The ground floor of this building looks abandoned but on the upper floors balconies decorated with pot plants and laundry show that it’s still home to many people.
The building next door has been partly demolished though it looks as though demolition and rebuilding are indefinitely on hold.
The colourful but angry street art includes the message ‘no more hotels’ coupled with images borrowed from Picasso’s Guernica. Extreme perhaps, but clearly art with a message.
On the other side of the demolition site balcony banners send the same message. ‘Cap més hotels‘ is the Catalan for ‘no more hotels’. Les Drassanes is a neighbourhood close to the old naval dock yard that is now the Catalunya Maritime Museum. It’s only a few minutes walk from the Ramblas boulevards so potentially it’s prime tourist territory.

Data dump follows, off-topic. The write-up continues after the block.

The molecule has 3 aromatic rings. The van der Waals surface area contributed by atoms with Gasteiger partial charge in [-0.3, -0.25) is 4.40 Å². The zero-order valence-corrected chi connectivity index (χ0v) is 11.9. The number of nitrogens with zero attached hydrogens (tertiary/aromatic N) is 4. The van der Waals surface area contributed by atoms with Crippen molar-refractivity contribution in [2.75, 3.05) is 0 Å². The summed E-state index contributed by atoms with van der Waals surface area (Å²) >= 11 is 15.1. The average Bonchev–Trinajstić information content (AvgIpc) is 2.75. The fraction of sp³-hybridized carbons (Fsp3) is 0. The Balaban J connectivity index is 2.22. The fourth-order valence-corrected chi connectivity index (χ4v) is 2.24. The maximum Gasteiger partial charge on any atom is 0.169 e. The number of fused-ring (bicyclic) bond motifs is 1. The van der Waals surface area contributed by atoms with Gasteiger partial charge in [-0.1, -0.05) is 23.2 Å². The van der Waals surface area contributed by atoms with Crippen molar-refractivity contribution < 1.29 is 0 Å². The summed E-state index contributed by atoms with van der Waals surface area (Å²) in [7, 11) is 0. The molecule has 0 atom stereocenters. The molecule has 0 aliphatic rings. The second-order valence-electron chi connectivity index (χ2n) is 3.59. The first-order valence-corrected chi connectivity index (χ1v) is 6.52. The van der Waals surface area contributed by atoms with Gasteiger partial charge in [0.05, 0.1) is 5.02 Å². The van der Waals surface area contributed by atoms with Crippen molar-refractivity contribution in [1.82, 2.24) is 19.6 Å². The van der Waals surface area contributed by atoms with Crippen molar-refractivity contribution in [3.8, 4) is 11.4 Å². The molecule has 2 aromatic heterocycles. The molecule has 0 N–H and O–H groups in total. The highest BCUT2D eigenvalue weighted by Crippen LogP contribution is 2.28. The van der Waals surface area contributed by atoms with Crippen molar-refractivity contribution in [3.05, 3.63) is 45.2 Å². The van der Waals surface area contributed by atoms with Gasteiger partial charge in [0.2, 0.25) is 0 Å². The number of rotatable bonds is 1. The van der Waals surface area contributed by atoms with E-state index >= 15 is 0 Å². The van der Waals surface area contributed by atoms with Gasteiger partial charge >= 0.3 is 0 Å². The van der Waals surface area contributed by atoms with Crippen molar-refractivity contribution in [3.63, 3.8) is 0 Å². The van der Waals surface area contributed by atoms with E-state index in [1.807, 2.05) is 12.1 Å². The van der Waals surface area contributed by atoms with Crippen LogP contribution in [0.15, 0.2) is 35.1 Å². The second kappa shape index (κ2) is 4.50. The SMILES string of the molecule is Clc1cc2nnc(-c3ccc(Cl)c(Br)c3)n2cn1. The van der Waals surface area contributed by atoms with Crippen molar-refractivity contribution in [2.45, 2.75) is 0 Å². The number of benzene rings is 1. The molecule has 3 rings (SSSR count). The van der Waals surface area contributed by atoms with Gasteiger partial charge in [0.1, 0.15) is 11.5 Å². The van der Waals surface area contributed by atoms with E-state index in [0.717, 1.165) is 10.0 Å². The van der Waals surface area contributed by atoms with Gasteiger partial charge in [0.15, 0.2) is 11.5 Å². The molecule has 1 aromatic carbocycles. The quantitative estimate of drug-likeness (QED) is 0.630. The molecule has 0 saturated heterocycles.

Barcelona, like many honey-pot tourist destinations, has been the victim of its own success. Visitor number have increased year on year since the 1990s with a record 34 million tourists staying in the city or visiting on day trips in 2016. In January this year a coalition of community groups and residents associations organised a march through central Barcelona to protest against the soaring rents that have been pushed up by the tourist boom. An August article in the Independent here details the many reasons why local residents feel displaced and beleaguered in their own city but despite the occasional ‘tourists go home’ graffiti 86% of the population still see tourism as a positive benefit to the city.
The Barcelona city council is responding to local concerns by introducing new policies to regulate tourist accommodation and to balance the demands of visitors with the needs of the local population. Since 2015 new hotel building has been stopped in the central areas, so the Drassanes building site may yet be returned to much needed social housing. Meanwhile, on the experience of five days in late November, tourists who make an effort to blend in and don’t make too much noise are still made very welcome!